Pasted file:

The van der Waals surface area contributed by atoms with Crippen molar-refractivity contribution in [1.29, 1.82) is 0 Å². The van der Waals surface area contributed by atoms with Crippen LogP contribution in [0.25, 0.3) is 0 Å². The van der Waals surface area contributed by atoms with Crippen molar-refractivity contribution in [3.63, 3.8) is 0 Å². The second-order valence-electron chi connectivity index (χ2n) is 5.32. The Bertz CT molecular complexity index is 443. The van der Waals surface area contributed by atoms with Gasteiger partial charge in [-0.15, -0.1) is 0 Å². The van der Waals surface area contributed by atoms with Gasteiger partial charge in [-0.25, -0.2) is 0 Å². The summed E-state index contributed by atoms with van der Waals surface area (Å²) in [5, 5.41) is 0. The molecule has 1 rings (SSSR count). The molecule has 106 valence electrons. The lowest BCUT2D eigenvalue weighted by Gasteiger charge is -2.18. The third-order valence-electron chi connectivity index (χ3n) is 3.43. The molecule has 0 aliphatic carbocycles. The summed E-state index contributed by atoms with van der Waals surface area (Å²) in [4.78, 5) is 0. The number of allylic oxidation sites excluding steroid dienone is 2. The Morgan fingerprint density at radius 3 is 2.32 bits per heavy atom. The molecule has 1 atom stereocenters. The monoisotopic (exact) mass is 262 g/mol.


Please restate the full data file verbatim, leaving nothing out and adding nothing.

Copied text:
The van der Waals surface area contributed by atoms with Crippen molar-refractivity contribution in [1.29, 1.82) is 0 Å². The van der Waals surface area contributed by atoms with Crippen LogP contribution in [0.25, 0.3) is 0 Å². The van der Waals surface area contributed by atoms with Crippen molar-refractivity contribution in [3.63, 3.8) is 0 Å². The second-order valence-electron chi connectivity index (χ2n) is 5.32. The Bertz CT molecular complexity index is 443. The van der Waals surface area contributed by atoms with Gasteiger partial charge in [-0.15, -0.1) is 0 Å². The van der Waals surface area contributed by atoms with Gasteiger partial charge in [-0.25, -0.2) is 0 Å². The summed E-state index contributed by atoms with van der Waals surface area (Å²) in [5, 5.41) is 0. The molecule has 1 rings (SSSR count). The molecule has 106 valence electrons. The lowest BCUT2D eigenvalue weighted by Gasteiger charge is -2.18. The third-order valence-electron chi connectivity index (χ3n) is 3.43. The molecule has 0 aliphatic carbocycles. The summed E-state index contributed by atoms with van der Waals surface area (Å²) in [4.78, 5) is 0. The number of allylic oxidation sites excluding steroid dienone is 2. The Morgan fingerprint density at radius 3 is 2.32 bits per heavy atom. The molecule has 1 atom stereocenters. The monoisotopic (exact) mass is 262 g/mol.